It’s crucial for Canada that the CBC survives

It doesn’t bother me so much when someone holds the opinion the CBC should make its own way without public funding.

That’s their opinion and they are welcome to it.

What really pulls my chain was the vitriolic and uninformed manner in which some position their argument.

To dismiss certain CBC television shows is a complete misreading of the cultural importance of TV shows like The Rez and other Canadiana content shows.

Anyone who calls the CBC essentially worthless has not listened to it very much.

It is hardly special interest programming.

It is wrong to equate losing the NHL broadcasting rights to Rogers as an axehead putting the CBC out of its misery.

There is no axehead but there are 1,000 knives doing their individual best to bring the CBC to its knees.

There seems to be a trend here.

As Rick Mercer’s television rants against Stephen Harper and his Conservatives grow more rancorous, the CBC’s fortunes plummet.

It wasn’t long ago Mercer was a guest in the PM’s house and met the cat. I am certain he will never gain entrance again.

How could one not enjoy CBC radio?

Besides being excellent radio it is also advertisement-free.

Nothing could be better than not having to hear repetitive advertising for things I don’t use, or am not interested in.

I listen for news reports that provide excellent field reporting and in-depth conversations that take me deeper into the stories I am interested in, rather than the surface gloss provided by commercial radio.

Programming like The Debaters and This is That, while very Canadian-weird, are very entertaining and widely popular. My favourite This is That skit was the small town council in North Dakota that renamed itself Banff, Canada, North Dakota to attract more tourists to their community.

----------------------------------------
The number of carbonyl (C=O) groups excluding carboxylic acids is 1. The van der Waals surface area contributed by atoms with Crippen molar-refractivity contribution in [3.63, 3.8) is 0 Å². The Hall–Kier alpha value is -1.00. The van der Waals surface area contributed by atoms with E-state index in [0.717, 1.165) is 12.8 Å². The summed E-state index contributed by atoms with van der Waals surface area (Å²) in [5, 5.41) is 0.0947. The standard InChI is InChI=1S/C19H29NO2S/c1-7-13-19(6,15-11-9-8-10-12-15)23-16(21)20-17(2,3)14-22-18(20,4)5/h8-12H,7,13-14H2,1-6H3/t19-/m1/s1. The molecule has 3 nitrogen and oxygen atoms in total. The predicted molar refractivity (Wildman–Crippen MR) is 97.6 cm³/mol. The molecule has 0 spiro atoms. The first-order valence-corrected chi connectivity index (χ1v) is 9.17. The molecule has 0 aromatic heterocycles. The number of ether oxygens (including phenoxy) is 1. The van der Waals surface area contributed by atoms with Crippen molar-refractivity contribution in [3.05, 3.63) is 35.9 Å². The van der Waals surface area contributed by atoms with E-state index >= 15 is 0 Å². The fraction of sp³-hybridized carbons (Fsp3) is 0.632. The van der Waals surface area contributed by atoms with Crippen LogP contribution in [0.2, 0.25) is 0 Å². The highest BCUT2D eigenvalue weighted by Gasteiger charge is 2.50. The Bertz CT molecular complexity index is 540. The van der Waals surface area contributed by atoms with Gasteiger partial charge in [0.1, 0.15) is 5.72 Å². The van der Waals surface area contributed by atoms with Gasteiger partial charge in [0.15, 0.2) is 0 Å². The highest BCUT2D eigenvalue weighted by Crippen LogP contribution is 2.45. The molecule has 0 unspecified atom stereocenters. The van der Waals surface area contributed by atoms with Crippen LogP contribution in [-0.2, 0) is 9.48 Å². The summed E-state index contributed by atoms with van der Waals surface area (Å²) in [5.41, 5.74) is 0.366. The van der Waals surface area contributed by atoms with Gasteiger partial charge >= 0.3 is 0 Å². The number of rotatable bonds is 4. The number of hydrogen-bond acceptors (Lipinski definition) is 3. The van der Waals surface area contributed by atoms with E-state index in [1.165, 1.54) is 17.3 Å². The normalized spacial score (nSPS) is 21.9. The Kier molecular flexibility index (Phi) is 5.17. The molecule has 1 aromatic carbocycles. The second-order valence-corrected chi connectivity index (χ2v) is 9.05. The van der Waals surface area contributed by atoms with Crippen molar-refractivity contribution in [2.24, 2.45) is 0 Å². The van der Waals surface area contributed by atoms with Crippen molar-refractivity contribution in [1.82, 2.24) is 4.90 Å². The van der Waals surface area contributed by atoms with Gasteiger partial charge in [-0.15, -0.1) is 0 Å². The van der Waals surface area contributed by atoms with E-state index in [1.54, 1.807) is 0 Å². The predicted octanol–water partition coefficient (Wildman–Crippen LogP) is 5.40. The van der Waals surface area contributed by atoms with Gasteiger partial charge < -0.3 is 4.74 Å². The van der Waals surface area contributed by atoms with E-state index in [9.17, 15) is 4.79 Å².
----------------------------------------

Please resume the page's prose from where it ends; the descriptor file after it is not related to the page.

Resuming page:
Who doesn’t enjoy Dave and Morley’s stories on Sunday’s Vinyl Café.  The syrupy storytelling of Stuart McLean is so Canadian that the Vinyl Café road show fills every theatre it visits during its tours.

My favourite Dave and Morley story was when Dave, mistaking Rabbi for Rabbit, wore a pink rabbit suit to a friend’s son’s Bar Mitzvah.

Corny but still very Canadian.

There is more to CBC than people talking. There is also music, every type of music.

How many Canadian musicians have gotten airplay on CBC with Jian Ghomeshi on Q, or with Sherly Mackay on North by Northwest.

For right-leaning special interest listeners, CBC radio has Rex Murphy at the helm of Cross Country Checkup, a weekly program where Rex slips his right wing views between comments by guests and avid listeners.

The CBC has been criticized for only appealing to a certain demographic (apparently not the key demographic) of people who still cling to the ridiculous idea the CBC somehow provides a “Canadian identity.”

To me “Canadian identity” is fading fast in today’s political climate.

Thank goodness CBC stands firm, if not a little tattered, from the onslaught.

Paul Fletcher is former Duncan city councillor who writes monthly in the News Leader Pictorial.

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